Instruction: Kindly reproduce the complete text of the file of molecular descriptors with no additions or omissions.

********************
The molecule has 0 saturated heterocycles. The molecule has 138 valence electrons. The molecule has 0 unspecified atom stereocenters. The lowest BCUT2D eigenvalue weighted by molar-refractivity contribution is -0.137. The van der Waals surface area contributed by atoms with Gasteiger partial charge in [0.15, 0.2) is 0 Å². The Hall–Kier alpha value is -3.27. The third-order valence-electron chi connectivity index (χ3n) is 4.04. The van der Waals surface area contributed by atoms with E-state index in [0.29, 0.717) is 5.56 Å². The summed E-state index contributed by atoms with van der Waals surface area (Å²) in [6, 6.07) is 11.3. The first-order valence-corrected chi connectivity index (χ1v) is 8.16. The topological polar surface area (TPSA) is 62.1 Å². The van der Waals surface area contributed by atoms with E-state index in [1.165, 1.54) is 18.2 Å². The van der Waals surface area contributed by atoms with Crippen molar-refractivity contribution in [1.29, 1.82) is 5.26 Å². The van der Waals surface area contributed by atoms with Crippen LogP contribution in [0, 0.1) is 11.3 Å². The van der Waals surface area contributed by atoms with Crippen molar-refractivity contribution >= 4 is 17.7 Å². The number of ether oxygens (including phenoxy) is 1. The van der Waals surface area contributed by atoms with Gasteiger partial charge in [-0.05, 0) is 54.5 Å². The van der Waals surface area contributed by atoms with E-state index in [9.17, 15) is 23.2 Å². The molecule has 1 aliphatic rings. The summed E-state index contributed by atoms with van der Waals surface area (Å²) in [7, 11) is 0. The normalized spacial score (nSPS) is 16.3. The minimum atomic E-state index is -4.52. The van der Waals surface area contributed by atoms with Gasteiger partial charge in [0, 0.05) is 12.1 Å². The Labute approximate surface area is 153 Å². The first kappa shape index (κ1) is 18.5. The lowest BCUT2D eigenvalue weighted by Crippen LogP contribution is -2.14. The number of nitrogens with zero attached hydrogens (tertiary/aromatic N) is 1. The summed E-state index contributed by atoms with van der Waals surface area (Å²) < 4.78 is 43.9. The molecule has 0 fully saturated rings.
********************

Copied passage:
The molecule has 0 saturated heterocycles. The molecule has 138 valence electrons. The molecule has 0 unspecified atom stereocenters. The lowest BCUT2D eigenvalue weighted by molar-refractivity contribution is -0.137. The van der Waals surface area contributed by atoms with Gasteiger partial charge in [0.15, 0.2) is 0 Å². The Hall–Kier alpha value is -3.27. The third-order valence-electron chi connectivity index (χ3n) is 4.04. The van der Waals surface area contributed by atoms with E-state index in [0.29, 0.717) is 5.56 Å². The summed E-state index contributed by atoms with van der Waals surface area (Å²) in [6, 6.07) is 11.3. The first-order valence-corrected chi connectivity index (χ1v) is 8.16. The topological polar surface area (TPSA) is 62.1 Å². The van der Waals surface area contributed by atoms with E-state index in [1.165, 1.54) is 18.2 Å². The van der Waals surface area contributed by atoms with Crippen molar-refractivity contribution in [1.29, 1.82) is 5.26 Å². The van der Waals surface area contributed by atoms with Crippen LogP contribution in [0, 0.1) is 11.3 Å². The van der Waals surface area contributed by atoms with Crippen molar-refractivity contribution >= 4 is 17.7 Å². The number of ether oxygens (including phenoxy) is 1. The van der Waals surface area contributed by atoms with Gasteiger partial charge in [-0.05, 0) is 54.5 Å². The van der Waals surface area contributed by atoms with E-state index in [9.17, 15) is 23.2 Å². The molecule has 1 aliphatic rings. The summed E-state index contributed by atoms with van der Waals surface area (Å²) in [7, 11) is 0. The normalized spacial score (nSPS) is 16.3. The minimum atomic E-state index is -4.52. The van der Waals surface area contributed by atoms with Gasteiger partial charge in [0, 0.05) is 12.1 Å². The Labute approximate surface area is 153 Å². The first kappa shape index (κ1) is 18.5. The lowest BCUT2D eigenvalue weighted by Crippen LogP contribution is -2.14. The number of nitrogens with zero attached hydrogens (tertiary/aromatic N) is 1. The summed E-state index contributed by atoms with van der Waals surface area (Å²) < 4.78 is 43.9. The molecule has 0 fully saturated rings.